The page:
Egypt’s cabinet ratified a much anticipated “investment promotion” draft law on Wednesday, tackling some of the key concerns investors have about investing in Egypt.
The draft, which awaits presidential approval, is timed to show the government’s commitment to easing the hurdles faced by foreign investors in Egypt ahead of a major investment conference it is hosting later this month, when it will showcase over 30 projects worth some $15 billion to potential investors from around the world.
The law seeks to facilitate investment procedures for companies, guarantee their rights, and offer incentives to bolster the case for business in areas of national interest.
It also makes provisions for voluntary liquidation, setting a clear deadline of 120 days for the government to process the applicant’s request, according to a statement released by the prime minister's office outlining the contents of the amendments.
One of the most anticipated provisions of the law is the protection of company executives from being sentenced to jail time by holding them liable in their official capacity for legal breaches committed by the company.
Instead, the company may be liable to fines or withdrawal of its license and guilty individuals will be responsible in their personal capacity for their violations.
Rulings against high profile businessmen in the years since Egypt’s January 2011 revolution has unsettled investors, prompting calls for stronger legal protections.
“We cannot keep prosecuting company CEOs in cases where the company is accused of wrongdoing and send them to jail,” Mohamed El-Sewedy, head of the Federation of Egyptian Industries (FEI), told Ahram Online about the draft law last month.
Sewedy said on Wednesday that the FEI was satisfied with the provisions of the final draft.
The amendments also empower the state to give non-tax incentives to investors in projects that meet certain criteria, such as being labour-intensive, or in certain sectors such as energy, or in underdeveloped regions.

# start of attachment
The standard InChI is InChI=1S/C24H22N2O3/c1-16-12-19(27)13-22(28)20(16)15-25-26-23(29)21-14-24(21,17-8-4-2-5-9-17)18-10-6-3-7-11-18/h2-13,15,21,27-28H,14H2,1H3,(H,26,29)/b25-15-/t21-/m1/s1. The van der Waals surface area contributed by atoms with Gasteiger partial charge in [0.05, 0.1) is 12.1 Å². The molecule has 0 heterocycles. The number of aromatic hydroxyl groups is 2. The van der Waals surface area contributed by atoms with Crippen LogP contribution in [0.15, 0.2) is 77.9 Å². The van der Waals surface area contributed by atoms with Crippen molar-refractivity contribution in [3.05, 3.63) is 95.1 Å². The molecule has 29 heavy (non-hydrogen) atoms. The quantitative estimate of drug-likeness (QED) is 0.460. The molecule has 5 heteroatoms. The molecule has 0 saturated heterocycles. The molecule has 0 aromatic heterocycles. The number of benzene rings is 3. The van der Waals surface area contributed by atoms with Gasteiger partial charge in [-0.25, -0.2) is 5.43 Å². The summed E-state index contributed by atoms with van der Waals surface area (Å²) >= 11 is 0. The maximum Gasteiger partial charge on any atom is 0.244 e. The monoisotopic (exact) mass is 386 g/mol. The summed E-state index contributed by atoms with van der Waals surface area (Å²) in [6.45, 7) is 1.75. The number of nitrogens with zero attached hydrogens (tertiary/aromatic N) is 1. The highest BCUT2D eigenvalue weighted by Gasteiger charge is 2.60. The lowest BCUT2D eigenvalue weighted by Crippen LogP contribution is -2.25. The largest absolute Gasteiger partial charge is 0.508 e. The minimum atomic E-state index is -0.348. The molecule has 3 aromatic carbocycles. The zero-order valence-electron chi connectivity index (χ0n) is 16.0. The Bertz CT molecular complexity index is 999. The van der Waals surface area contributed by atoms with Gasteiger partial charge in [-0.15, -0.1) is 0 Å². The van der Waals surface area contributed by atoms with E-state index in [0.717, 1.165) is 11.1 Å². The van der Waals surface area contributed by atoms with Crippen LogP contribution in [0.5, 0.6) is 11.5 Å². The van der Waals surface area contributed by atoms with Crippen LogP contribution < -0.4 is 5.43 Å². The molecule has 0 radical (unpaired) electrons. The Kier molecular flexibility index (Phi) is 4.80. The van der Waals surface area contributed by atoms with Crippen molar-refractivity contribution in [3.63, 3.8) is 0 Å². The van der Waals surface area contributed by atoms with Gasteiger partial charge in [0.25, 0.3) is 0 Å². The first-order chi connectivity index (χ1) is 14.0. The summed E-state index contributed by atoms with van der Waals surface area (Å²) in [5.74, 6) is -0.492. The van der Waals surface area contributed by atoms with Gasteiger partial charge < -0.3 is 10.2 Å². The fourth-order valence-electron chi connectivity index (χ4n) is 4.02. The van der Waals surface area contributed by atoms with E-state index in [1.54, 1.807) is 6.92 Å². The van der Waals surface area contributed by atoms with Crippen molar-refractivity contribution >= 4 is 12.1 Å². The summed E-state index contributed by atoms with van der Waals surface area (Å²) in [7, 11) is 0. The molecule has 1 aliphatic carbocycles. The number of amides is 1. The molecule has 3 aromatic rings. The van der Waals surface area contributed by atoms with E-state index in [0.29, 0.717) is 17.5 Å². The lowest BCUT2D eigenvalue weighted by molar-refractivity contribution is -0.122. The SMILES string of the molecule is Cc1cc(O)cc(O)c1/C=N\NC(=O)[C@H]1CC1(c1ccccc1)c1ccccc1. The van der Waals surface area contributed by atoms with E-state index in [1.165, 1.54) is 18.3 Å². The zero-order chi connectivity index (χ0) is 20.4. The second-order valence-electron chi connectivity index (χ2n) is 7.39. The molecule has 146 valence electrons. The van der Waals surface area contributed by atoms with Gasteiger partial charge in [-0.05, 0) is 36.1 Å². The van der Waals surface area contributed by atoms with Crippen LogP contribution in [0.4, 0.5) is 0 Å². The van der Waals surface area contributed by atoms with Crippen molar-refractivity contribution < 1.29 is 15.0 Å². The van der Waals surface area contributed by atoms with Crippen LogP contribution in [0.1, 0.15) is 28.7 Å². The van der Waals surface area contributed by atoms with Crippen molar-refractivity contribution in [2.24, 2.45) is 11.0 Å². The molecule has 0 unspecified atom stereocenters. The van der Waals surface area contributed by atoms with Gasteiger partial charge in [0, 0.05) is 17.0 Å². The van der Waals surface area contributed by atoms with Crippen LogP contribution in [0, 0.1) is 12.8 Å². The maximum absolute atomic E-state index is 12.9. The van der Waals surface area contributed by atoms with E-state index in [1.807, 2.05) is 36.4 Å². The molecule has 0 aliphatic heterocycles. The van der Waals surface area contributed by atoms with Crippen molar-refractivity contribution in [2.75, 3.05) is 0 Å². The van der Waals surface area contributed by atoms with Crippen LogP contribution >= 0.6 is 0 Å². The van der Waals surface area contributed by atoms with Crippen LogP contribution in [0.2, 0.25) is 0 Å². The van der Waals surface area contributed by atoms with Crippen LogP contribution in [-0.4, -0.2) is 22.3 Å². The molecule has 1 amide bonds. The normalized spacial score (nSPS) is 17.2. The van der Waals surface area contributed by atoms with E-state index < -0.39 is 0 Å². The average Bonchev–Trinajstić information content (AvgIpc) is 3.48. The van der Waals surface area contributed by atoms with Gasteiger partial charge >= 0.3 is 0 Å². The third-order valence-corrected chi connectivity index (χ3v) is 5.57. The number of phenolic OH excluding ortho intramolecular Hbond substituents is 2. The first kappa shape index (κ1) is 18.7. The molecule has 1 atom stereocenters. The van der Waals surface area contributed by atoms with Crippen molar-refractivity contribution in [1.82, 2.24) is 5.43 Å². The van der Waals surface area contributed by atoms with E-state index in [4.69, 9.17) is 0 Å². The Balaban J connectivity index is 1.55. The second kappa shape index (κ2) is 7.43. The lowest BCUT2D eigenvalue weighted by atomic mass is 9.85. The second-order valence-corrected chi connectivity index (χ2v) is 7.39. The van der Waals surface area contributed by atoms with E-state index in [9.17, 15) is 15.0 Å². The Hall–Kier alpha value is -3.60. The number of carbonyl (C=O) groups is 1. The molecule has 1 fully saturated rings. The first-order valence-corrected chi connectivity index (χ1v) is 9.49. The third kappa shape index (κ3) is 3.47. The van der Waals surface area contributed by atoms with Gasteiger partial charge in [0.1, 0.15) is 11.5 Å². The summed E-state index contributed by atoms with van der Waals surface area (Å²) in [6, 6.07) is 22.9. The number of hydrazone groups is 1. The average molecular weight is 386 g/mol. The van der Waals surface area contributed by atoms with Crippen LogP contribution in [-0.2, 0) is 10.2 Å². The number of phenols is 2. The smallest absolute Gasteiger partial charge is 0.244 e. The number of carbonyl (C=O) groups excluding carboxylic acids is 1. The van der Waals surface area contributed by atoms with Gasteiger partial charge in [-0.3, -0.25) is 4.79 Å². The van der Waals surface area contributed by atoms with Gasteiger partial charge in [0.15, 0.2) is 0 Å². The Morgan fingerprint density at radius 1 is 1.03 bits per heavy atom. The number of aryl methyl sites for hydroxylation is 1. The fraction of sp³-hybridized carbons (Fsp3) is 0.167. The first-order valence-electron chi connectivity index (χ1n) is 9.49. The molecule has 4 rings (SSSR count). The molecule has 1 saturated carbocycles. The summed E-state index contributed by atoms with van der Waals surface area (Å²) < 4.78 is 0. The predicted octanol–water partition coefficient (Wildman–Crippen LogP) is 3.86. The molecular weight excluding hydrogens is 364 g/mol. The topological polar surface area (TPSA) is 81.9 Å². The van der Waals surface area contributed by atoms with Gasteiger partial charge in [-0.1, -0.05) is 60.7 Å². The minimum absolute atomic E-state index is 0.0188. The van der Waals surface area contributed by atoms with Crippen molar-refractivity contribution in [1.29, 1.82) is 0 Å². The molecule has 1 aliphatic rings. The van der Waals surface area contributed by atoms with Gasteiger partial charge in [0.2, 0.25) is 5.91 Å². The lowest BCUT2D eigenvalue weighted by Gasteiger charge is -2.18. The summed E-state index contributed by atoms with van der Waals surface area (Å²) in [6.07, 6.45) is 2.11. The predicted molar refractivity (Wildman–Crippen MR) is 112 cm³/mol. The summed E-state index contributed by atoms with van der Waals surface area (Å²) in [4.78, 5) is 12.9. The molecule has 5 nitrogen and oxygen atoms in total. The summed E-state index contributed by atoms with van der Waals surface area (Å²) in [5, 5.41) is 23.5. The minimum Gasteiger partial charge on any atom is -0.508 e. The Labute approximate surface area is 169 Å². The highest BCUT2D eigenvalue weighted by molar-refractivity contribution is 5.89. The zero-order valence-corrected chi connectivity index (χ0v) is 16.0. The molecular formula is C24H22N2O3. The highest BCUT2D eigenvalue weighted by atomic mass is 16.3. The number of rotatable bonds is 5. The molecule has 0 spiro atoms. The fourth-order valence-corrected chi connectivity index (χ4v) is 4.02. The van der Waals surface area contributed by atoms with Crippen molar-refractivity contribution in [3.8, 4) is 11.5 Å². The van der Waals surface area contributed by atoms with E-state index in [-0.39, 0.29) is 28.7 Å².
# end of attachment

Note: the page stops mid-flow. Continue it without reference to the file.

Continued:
The old draft, which gave the cabinet discretionary powers to issue tax exemptions to investors, had been deemed unconstitutional by legal experts, and criticised for threatening transparency by local business leaders.
The law also seeks to empower one government body, the General Authority for Investment (GAFI) to act as a one-stop-shop from which investors can receive the necessary approvals for their projects, instead of directly dealing with a staggering 78 different government bodies issuing various permits.
Egypt ranks 112th out of 189 countries in the World Bank’s Ease of Doing Business Report 2015, as the country’s notoriously cumbersome and unpredictable bureaucracy is widely seen as a major deterrent to investment.
However, GAFI will only be able to obtain the permits required for investors in certain sectors, to be determined in a presidential decree.
A previous draft of the law, which envisioned GAFI to act on behalf of investors across all sectors, had been met with scepticism from the business community, who argued that this would exacerbate bureaucratic inefficiency.
“No agency in the world can be expected to deal with 78 different government bodies,” said Tarek Tawfeek, deputy head of the FEI in a televised debate about the old draft law last month, warning of “more corruption” or a “backlog.”
The law also establishes new regulations for the allocation of land and real estate belonging to the state or to government bodies.
Egypt has seen several high profile land deals between the state and private investors be overturned in court over the past years due to doubt surrounding their legality.
A notable example was the sale of land to real estate giant Talaat Moustafa Group for its Madinaty development, which was overturned in 2010 until a LE9 billion settlement ended the dispute in February 2015.
The amendments also make provisions for investor dispute settlement, laying the rules for a ministerial committee for dispute resolution, and another one to mediate disputes between investors and government administrations.
Egypt has been working to resolve long-standing disputes with investors.
Eleven disputes were solved in the past six months by the prime minister’s office, investment minister Ashraf Salman told reporters earlier this week.